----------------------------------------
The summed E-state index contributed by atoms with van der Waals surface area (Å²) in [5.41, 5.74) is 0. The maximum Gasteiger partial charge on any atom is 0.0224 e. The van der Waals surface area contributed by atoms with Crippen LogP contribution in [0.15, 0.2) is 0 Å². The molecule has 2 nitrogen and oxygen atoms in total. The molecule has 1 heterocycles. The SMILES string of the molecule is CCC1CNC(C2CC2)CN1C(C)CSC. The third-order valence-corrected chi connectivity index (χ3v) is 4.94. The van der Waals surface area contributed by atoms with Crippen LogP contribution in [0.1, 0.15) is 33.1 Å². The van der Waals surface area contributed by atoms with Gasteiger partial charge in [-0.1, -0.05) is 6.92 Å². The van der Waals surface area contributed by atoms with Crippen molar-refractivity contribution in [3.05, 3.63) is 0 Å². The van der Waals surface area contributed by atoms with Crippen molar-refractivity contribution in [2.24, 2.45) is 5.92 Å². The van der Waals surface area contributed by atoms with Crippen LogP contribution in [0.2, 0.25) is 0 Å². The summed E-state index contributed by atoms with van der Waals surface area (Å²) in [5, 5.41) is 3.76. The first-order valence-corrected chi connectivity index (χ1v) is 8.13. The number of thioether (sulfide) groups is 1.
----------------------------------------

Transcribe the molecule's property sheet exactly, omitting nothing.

The summed E-state index contributed by atoms with van der Waals surface area (Å²) in [5.41, 5.74) is 0. The maximum Gasteiger partial charge on any atom is 0.0224 e. The van der Waals surface area contributed by atoms with Crippen LogP contribution in [0.15, 0.2) is 0 Å². The molecule has 2 nitrogen and oxygen atoms in total. The molecule has 1 heterocycles. The SMILES string of the molecule is CCC1CNC(C2CC2)CN1C(C)CSC. The third-order valence-corrected chi connectivity index (χ3v) is 4.94. The van der Waals surface area contributed by atoms with Crippen LogP contribution in [0.1, 0.15) is 33.1 Å². The van der Waals surface area contributed by atoms with Gasteiger partial charge in [-0.1, -0.05) is 6.92 Å². The van der Waals surface area contributed by atoms with Crippen molar-refractivity contribution in [3.05, 3.63) is 0 Å². The van der Waals surface area contributed by atoms with Crippen molar-refractivity contribution in [2.24, 2.45) is 5.92 Å². The van der Waals surface area contributed by atoms with Crippen LogP contribution in [0.2, 0.25) is 0 Å². The summed E-state index contributed by atoms with van der Waals surface area (Å²) in [5, 5.41) is 3.76. The first-order valence-corrected chi connectivity index (χ1v) is 8.13. The number of thioether (sulfide) groups is 1.